“Wrist support wraps are great if you feel discomfort or twinges in your wrists when lifting overhead,” says Ashby.

weightlifting belt

You’ve probably seen professional lifters wear belts. They can help people lift more by forcing the body into a “splint” position. It works by increasing pressure on your abs, engaging those muscles to help you lift more, and it also reduces pressure on your spine, which means you engage your legs more rather than your back while lifting (your leg muscles are usually stronger than your back muscles so it can help you lift heavier). It can also reduce the risk of overworking the back muscles or unnecessarily straining the lower back.

It’s really important to try to get used to being in the “splint” position when lifting, whether you’re wearing a belt or not. Ashby uses the phrase “be your own belt”. Again, belts are something you should only use when lifting heavy weights, but they can also be helpful in understanding what your abs will look like.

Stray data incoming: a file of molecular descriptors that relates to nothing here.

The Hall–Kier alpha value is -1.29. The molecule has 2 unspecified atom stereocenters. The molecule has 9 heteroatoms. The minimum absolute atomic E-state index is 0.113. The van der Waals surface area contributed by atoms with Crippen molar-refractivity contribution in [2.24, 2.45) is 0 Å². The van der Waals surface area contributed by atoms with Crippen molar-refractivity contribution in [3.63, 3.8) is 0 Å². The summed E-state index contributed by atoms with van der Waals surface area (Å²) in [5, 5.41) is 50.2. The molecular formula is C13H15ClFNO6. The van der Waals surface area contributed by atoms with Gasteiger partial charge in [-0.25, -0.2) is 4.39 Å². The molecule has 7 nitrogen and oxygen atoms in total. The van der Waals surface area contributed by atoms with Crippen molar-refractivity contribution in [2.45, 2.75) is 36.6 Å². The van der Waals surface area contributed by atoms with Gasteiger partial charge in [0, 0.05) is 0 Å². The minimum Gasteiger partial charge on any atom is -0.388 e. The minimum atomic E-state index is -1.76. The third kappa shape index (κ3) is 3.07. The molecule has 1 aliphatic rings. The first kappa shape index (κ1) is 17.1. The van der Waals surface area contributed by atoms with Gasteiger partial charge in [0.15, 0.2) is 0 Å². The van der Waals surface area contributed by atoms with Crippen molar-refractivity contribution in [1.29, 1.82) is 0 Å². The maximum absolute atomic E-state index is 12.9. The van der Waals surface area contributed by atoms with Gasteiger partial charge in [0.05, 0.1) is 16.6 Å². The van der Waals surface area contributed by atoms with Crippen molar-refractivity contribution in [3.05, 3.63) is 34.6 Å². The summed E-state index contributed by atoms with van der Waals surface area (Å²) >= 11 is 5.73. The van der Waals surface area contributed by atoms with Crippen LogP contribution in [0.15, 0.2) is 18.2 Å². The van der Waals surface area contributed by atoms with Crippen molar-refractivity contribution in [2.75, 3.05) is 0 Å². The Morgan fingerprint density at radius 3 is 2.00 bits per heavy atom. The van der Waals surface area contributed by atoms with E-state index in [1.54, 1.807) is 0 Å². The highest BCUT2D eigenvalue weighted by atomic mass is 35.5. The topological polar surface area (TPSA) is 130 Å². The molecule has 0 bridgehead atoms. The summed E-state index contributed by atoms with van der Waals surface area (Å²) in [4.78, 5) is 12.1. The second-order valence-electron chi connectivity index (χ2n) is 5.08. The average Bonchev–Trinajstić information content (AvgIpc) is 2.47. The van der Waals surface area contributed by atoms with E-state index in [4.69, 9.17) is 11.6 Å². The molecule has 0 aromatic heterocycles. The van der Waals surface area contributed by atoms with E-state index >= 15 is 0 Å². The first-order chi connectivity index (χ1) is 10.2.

Weightlifting Grips

If you’ve seen people wearing fingerless gloves in the gym, they’re not trying to keep their hands warm – they’re wearing weightlifting grips. Again, these are designed to help you maintain your grip on the barbell or bar when performing moves like pull-ups. They can also prevent the skin on your hands from tearing and forming blisters and calluses, which many weight lifters struggle with due to regular contact with the metal bar. You can also find handles that fit around your wrist.

dumbbell cushion

You’ve probably seen or used a dumbbell pad when doing exercises like hip thrusts. They are designed to prevent the bar from resting directly on your skin which can sometimes be uncomfortable and cause bruising.

“Make sure you don’t use them when doing exercises like squats or it could negatively impact your form,” says Ashby, explaining that you should only use them in exercises where the bar is uncomfortable when it rests directly on your body.